Some experts are ‘non-committal’ on the reported spurt in cancer cases among the young and aren’t quite sure if poor lifestyle is a cause. Ramandeep Singh Arora, paediatric oncologist at Max Super Specialty Hospital, explains that increase in recognition of a disease, diagnosis and access to healthcare have contributed to better reporting of cancer cases. “The younger you are the impact of lifestyle is negligible. But as you grow older, the impact of lifestyle and environment is more. In the case of AYA, the impact is a combination of environment and genetics,” he says.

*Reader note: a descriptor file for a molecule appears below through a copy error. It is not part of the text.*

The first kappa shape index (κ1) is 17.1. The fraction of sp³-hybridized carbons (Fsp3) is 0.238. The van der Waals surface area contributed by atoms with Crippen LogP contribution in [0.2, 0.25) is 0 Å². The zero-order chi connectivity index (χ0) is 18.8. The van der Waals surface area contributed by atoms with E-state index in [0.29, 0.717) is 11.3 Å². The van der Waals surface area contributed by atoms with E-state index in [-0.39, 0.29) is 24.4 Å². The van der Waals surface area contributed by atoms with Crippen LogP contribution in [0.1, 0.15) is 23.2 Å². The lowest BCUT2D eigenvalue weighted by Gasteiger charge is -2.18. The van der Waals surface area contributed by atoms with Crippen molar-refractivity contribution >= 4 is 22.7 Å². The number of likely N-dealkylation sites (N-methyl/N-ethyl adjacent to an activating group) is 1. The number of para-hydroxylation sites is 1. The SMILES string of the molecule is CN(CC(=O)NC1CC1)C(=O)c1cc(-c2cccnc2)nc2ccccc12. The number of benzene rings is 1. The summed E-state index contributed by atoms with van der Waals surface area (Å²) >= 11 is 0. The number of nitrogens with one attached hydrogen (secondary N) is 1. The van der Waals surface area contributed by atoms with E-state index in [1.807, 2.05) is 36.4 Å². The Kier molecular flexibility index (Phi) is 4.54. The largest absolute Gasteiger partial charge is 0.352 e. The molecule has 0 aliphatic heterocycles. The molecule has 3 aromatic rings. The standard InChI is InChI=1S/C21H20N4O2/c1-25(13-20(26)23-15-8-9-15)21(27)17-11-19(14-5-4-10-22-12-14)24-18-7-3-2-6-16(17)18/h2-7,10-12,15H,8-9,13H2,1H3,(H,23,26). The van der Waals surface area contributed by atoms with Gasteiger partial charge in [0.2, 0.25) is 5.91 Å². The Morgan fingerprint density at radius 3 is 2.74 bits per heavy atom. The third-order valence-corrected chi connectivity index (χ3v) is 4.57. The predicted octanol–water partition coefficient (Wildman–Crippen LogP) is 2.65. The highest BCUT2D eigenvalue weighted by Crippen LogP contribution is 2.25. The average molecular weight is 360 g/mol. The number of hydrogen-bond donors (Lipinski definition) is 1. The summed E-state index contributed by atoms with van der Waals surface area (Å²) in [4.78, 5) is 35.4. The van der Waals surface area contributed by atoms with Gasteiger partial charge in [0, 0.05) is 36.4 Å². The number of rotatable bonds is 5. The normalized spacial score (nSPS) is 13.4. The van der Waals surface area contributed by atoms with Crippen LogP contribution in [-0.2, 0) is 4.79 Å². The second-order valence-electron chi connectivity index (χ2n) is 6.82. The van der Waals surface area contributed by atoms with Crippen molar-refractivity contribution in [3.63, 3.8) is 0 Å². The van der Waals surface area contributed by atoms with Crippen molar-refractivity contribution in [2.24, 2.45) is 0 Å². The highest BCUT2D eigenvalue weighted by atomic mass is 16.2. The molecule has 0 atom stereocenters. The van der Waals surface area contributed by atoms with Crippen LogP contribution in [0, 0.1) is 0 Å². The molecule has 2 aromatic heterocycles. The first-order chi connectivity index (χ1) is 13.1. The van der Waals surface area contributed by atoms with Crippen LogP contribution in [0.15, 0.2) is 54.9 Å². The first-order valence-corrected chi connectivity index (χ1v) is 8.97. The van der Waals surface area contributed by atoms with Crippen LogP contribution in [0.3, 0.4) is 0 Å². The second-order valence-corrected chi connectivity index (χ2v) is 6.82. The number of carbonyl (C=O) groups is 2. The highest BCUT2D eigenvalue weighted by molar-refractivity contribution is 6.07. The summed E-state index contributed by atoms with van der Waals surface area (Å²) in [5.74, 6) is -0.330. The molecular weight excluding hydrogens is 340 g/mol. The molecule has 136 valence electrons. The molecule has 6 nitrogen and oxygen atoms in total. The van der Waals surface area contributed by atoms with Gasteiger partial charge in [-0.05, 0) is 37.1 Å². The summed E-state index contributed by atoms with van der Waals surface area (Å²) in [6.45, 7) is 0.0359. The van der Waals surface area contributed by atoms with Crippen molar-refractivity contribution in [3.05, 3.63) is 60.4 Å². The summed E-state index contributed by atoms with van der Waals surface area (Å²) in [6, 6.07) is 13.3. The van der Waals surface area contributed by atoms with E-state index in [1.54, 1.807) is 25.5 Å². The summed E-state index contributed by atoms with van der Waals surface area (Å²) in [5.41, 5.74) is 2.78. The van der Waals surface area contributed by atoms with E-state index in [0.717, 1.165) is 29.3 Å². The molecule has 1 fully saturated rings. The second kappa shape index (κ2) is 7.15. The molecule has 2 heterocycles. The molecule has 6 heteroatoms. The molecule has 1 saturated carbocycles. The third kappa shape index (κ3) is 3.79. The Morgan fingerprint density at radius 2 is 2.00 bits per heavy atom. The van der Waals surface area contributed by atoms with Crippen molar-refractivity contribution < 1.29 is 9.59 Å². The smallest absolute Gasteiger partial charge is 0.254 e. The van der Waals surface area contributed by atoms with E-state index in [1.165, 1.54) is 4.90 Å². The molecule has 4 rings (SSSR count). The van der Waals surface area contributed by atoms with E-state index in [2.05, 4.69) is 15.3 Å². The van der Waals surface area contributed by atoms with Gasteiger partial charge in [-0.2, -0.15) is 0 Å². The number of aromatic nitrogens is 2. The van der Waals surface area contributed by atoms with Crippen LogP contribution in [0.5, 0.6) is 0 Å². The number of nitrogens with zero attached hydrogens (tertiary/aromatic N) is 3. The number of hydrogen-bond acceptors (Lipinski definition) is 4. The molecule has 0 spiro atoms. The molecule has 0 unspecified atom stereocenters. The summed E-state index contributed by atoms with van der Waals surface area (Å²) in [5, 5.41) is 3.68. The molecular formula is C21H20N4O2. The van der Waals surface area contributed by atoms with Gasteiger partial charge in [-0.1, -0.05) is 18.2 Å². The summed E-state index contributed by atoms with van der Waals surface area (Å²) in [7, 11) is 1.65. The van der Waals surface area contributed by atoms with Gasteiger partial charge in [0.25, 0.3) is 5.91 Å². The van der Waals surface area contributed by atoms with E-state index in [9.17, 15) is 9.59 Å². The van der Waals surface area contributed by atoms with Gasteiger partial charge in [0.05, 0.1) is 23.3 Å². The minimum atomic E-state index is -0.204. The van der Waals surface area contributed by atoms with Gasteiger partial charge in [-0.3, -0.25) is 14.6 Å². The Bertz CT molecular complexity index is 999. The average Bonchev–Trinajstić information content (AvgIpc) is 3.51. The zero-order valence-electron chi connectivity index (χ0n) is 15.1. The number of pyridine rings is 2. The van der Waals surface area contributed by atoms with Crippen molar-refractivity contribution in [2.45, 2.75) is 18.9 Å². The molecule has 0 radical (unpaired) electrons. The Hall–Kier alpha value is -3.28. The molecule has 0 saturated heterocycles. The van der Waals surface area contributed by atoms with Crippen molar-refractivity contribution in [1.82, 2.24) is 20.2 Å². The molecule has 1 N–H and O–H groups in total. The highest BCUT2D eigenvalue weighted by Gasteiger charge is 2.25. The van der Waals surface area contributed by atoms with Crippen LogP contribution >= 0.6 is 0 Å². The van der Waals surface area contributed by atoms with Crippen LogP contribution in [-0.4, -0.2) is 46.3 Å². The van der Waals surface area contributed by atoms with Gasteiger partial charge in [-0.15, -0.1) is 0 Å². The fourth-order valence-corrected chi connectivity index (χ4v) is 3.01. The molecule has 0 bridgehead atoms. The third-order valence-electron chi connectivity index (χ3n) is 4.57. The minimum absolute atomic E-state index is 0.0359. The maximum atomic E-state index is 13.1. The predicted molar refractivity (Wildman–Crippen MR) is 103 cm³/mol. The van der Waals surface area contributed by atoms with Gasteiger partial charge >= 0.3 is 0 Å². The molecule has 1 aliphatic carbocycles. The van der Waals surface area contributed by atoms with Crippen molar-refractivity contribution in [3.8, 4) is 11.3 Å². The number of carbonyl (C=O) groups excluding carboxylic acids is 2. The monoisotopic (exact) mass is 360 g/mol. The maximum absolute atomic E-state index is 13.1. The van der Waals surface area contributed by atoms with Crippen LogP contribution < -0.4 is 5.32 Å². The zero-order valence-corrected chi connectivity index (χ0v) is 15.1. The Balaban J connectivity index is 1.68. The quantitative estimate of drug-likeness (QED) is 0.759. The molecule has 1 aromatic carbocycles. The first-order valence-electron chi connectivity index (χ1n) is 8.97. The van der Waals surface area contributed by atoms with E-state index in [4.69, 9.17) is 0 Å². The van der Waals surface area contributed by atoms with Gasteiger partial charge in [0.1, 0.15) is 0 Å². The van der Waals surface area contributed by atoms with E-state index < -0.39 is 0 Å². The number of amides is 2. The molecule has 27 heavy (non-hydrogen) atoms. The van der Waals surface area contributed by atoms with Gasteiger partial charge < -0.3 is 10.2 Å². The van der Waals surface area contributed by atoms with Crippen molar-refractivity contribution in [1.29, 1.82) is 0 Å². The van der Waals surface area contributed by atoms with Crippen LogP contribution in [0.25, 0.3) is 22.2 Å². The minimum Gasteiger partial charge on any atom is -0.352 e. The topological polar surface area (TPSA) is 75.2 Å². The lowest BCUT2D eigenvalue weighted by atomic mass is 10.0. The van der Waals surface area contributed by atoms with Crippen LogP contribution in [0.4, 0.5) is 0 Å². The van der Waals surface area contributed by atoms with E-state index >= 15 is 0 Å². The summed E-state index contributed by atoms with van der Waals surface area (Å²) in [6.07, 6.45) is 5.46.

Whatever may be the cause, experts are worried about the rise in cancer cases. “The incidence of cancer in India is unfortunately on a rising trend, the highest being in the states of Kerala and Mizoram. A committed epidemiological and scientific research is the need of the hour to find the cause of this alarming rise and prompt measures need to be initiated for prevention rather than therapy, particularly in the context of a developing country with limited resources,” says Dr M.I. Sahadulla, chairman and managing director, KIMS Global Cancer Care, Thiruvananthapuram.